Pho Stop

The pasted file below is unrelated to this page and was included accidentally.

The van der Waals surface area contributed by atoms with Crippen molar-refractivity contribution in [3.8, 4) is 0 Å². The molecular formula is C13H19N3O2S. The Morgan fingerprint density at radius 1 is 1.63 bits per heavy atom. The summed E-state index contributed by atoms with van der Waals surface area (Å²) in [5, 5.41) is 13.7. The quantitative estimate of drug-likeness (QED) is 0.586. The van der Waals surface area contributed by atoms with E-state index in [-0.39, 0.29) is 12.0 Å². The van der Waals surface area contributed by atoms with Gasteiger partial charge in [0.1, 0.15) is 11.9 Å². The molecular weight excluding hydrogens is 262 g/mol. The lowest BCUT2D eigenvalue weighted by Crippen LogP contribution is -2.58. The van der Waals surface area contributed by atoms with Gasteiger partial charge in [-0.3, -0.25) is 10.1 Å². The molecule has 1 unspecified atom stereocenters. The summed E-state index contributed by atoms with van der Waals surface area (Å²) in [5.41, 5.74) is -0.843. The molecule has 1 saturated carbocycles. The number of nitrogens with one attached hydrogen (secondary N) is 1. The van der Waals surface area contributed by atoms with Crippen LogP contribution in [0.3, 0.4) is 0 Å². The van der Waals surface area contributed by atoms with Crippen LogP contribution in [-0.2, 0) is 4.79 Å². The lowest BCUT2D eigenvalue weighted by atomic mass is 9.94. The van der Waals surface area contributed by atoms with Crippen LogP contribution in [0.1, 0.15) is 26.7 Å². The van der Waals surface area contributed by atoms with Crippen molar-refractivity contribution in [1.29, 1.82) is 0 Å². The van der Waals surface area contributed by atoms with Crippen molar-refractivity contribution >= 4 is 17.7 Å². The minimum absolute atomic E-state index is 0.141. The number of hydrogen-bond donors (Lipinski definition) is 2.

We imagine Pho Stop is what you get when you cross a traditional noodle shop with interior designers with a small budget but careful taste. On one hand, the menu is strictly confined to a few pho, a few rice dishes and a handful of fried snacks; there are cups of chopsticks and paper napkins on each table and the minimalist dining room is strangely shaped in a way you’d expect from a mom and pop noodle shop. On the other, framed (and slightly essentializing) graphic posters of Vietnam line the walls; the furniture appears to be from IKEA’s slightly more expensive and much more eccentric cousin; and there’s a small list of Hitachino Nest Japanese craft beers available (at an admirably restrained $12 each). The pho isn’t bad either and generously portioned. On our last visit we got a bowl with sliced beef and bouncy, homemade-tasting beef balls ($8.50). The Hanoi chicken pho ($7.90) is good, too, the broth suitably rich and savory. We do wish they wouldn’t skimp on sides like the Thai basil and sawtooth coriander (though you can always ask for more). We’re not crazy about the appetizers, either. The herb-forward, springy fish cakes ($5.60) are satisfying if you’re hungry, but on our last visit, they had a weird, synthetic taste. The chicken summer rolls $6), too, though nice and fat, are not exactly bursting with freshness and crunch. Still, it’s a good place the cool your heels at the end of a long week: it’s decent, hearty and affordably priced. But the real draw here, we think, is not the food but TheBarAbove on the second floor, which has a similar décor but lots more warm wood, a lovely outdoor patio and a list of martinis all priced at $10.